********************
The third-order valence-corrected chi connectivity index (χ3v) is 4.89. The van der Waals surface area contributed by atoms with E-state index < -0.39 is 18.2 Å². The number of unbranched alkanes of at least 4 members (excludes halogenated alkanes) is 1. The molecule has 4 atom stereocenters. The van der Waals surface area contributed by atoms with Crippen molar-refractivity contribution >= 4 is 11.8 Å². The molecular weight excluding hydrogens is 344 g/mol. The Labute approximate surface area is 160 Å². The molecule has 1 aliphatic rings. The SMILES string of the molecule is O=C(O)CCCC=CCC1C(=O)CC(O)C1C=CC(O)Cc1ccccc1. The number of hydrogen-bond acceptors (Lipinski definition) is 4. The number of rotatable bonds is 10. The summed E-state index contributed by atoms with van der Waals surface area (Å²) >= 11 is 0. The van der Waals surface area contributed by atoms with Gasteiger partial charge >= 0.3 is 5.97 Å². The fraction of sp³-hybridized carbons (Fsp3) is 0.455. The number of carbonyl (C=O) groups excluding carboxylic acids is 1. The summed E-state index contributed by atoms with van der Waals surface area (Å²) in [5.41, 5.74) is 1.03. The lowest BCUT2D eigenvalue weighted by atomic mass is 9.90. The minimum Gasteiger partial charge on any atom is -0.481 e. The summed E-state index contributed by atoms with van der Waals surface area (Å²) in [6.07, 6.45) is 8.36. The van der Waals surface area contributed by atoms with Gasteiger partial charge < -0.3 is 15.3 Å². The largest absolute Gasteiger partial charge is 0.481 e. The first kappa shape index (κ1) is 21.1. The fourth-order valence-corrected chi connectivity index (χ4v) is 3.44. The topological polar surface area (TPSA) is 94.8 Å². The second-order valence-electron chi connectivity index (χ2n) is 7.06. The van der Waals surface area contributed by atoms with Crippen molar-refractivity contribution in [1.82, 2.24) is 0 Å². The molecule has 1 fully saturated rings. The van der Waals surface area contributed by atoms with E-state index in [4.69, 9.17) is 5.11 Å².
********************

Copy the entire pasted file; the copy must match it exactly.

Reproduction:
The third-order valence-corrected chi connectivity index (χ3v) is 4.89. The van der Waals surface area contributed by atoms with E-state index < -0.39 is 18.2 Å². The number of unbranched alkanes of at least 4 members (excludes halogenated alkanes) is 1. The molecule has 4 atom stereocenters. The van der Waals surface area contributed by atoms with Crippen molar-refractivity contribution >= 4 is 11.8 Å². The molecular weight excluding hydrogens is 344 g/mol. The Labute approximate surface area is 160 Å². The molecule has 1 aliphatic rings. The SMILES string of the molecule is O=C(O)CCCC=CCC1C(=O)CC(O)C1C=CC(O)Cc1ccccc1. The number of hydrogen-bond acceptors (Lipinski definition) is 4. The number of rotatable bonds is 10. The summed E-state index contributed by atoms with van der Waals surface area (Å²) >= 11 is 0. The van der Waals surface area contributed by atoms with Gasteiger partial charge >= 0.3 is 5.97 Å². The fraction of sp³-hybridized carbons (Fsp3) is 0.455. The number of carbonyl (C=O) groups excluding carboxylic acids is 1. The summed E-state index contributed by atoms with van der Waals surface area (Å²) in [5.41, 5.74) is 1.03. The lowest BCUT2D eigenvalue weighted by atomic mass is 9.90. The minimum Gasteiger partial charge on any atom is -0.481 e. The summed E-state index contributed by atoms with van der Waals surface area (Å²) in [6.07, 6.45) is 8.36. The van der Waals surface area contributed by atoms with Gasteiger partial charge < -0.3 is 15.3 Å². The largest absolute Gasteiger partial charge is 0.481 e. The first kappa shape index (κ1) is 21.1. The fourth-order valence-corrected chi connectivity index (χ4v) is 3.44. The topological polar surface area (TPSA) is 94.8 Å². The second-order valence-electron chi connectivity index (χ2n) is 7.06. The van der Waals surface area contributed by atoms with Crippen molar-refractivity contribution in [1.82, 2.24) is 0 Å². The molecule has 1 fully saturated rings. The van der Waals surface area contributed by atoms with E-state index in [4.69, 9.17) is 5.11 Å².